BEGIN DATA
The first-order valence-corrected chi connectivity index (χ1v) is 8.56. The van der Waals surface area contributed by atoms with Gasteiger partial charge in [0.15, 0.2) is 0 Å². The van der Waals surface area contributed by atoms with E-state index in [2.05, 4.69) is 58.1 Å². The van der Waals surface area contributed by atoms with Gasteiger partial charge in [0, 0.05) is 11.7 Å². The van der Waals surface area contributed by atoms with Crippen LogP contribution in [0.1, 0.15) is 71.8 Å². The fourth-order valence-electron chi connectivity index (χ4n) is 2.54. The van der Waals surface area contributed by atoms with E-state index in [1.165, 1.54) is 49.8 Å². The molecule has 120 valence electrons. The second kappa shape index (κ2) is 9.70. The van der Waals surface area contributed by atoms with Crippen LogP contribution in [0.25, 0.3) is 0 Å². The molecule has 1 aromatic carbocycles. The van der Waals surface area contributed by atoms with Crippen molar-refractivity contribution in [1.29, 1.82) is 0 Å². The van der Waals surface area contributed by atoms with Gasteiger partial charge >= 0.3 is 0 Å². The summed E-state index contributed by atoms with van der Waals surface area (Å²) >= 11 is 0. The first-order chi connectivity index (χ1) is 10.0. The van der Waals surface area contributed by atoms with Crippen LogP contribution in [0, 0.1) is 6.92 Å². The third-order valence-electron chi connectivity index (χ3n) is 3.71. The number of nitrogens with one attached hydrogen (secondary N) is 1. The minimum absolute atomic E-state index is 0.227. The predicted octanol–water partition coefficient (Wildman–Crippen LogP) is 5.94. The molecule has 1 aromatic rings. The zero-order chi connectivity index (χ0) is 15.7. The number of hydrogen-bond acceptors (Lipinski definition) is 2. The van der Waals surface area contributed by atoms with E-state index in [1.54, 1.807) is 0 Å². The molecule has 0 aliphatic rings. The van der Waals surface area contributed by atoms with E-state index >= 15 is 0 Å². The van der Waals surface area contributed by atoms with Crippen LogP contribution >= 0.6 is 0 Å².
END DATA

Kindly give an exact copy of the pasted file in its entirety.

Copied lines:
The first-order valence-corrected chi connectivity index (χ1v) is 8.56. The van der Waals surface area contributed by atoms with Gasteiger partial charge in [0.15, 0.2) is 0 Å². The van der Waals surface area contributed by atoms with E-state index in [2.05, 4.69) is 58.1 Å². The van der Waals surface area contributed by atoms with Gasteiger partial charge in [0, 0.05) is 11.7 Å². The van der Waals surface area contributed by atoms with Crippen LogP contribution in [0.1, 0.15) is 71.8 Å². The fourth-order valence-electron chi connectivity index (χ4n) is 2.54. The van der Waals surface area contributed by atoms with E-state index in [1.165, 1.54) is 49.8 Å². The molecule has 120 valence electrons. The second kappa shape index (κ2) is 9.70. The van der Waals surface area contributed by atoms with Crippen LogP contribution in [0.25, 0.3) is 0 Å². The molecule has 1 aromatic carbocycles. The van der Waals surface area contributed by atoms with Crippen molar-refractivity contribution in [1.29, 1.82) is 0 Å². The van der Waals surface area contributed by atoms with Gasteiger partial charge >= 0.3 is 0 Å². The summed E-state index contributed by atoms with van der Waals surface area (Å²) >= 11 is 0. The first-order chi connectivity index (χ1) is 10.0. The van der Waals surface area contributed by atoms with Crippen LogP contribution in [0, 0.1) is 6.92 Å². The third-order valence-electron chi connectivity index (χ3n) is 3.71. The number of nitrogens with one attached hydrogen (secondary N) is 1. The minimum absolute atomic E-state index is 0.227. The predicted octanol–water partition coefficient (Wildman–Crippen LogP) is 5.94. The molecule has 1 aromatic rings. The zero-order chi connectivity index (χ0) is 15.7. The number of hydrogen-bond acceptors (Lipinski definition) is 2. The van der Waals surface area contributed by atoms with E-state index in [1.54, 1.807) is 0 Å². The molecule has 0 aliphatic rings. The van der Waals surface area contributed by atoms with E-state index >= 15 is 0 Å². The van der Waals surface area contributed by atoms with Crippen LogP contribution >= 0.6 is 0 Å².